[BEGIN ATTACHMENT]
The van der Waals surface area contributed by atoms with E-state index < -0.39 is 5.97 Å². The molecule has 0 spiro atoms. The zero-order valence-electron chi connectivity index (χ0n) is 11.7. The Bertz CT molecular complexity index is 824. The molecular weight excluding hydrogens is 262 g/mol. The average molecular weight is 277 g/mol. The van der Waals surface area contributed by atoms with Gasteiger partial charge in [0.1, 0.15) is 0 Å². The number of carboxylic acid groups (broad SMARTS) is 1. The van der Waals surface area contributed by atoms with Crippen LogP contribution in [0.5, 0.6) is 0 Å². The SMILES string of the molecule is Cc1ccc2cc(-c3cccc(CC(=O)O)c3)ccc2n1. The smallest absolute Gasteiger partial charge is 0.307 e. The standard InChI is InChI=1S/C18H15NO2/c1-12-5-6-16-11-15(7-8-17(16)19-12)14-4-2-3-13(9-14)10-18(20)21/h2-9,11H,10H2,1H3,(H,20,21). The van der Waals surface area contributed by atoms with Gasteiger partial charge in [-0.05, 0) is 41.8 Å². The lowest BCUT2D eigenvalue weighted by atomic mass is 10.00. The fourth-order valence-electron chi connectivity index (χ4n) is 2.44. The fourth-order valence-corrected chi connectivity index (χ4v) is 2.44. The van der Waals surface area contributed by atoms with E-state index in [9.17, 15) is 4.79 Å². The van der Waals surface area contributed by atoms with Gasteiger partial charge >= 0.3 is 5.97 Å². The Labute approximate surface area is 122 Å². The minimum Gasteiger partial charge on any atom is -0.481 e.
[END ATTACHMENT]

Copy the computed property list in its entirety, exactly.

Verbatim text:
The van der Waals surface area contributed by atoms with E-state index < -0.39 is 5.97 Å². The molecule has 0 spiro atoms. The zero-order valence-electron chi connectivity index (χ0n) is 11.7. The Bertz CT molecular complexity index is 824. The molecular weight excluding hydrogens is 262 g/mol. The average molecular weight is 277 g/mol. The van der Waals surface area contributed by atoms with Gasteiger partial charge in [0.1, 0.15) is 0 Å². The number of carboxylic acid groups (broad SMARTS) is 1. The van der Waals surface area contributed by atoms with Crippen LogP contribution in [0.5, 0.6) is 0 Å². The SMILES string of the molecule is Cc1ccc2cc(-c3cccc(CC(=O)O)c3)ccc2n1. The smallest absolute Gasteiger partial charge is 0.307 e. The standard InChI is InChI=1S/C18H15NO2/c1-12-5-6-16-11-15(7-8-17(16)19-12)14-4-2-3-13(9-14)10-18(20)21/h2-9,11H,10H2,1H3,(H,20,21). The van der Waals surface area contributed by atoms with Gasteiger partial charge in [-0.05, 0) is 41.8 Å². The lowest BCUT2D eigenvalue weighted by atomic mass is 10.00. The fourth-order valence-electron chi connectivity index (χ4n) is 2.44. The fourth-order valence-corrected chi connectivity index (χ4v) is 2.44. The van der Waals surface area contributed by atoms with E-state index in [9.17, 15) is 4.79 Å². The van der Waals surface area contributed by atoms with Gasteiger partial charge >= 0.3 is 5.97 Å². The Labute approximate surface area is 122 Å². The minimum Gasteiger partial charge on any atom is -0.481 e.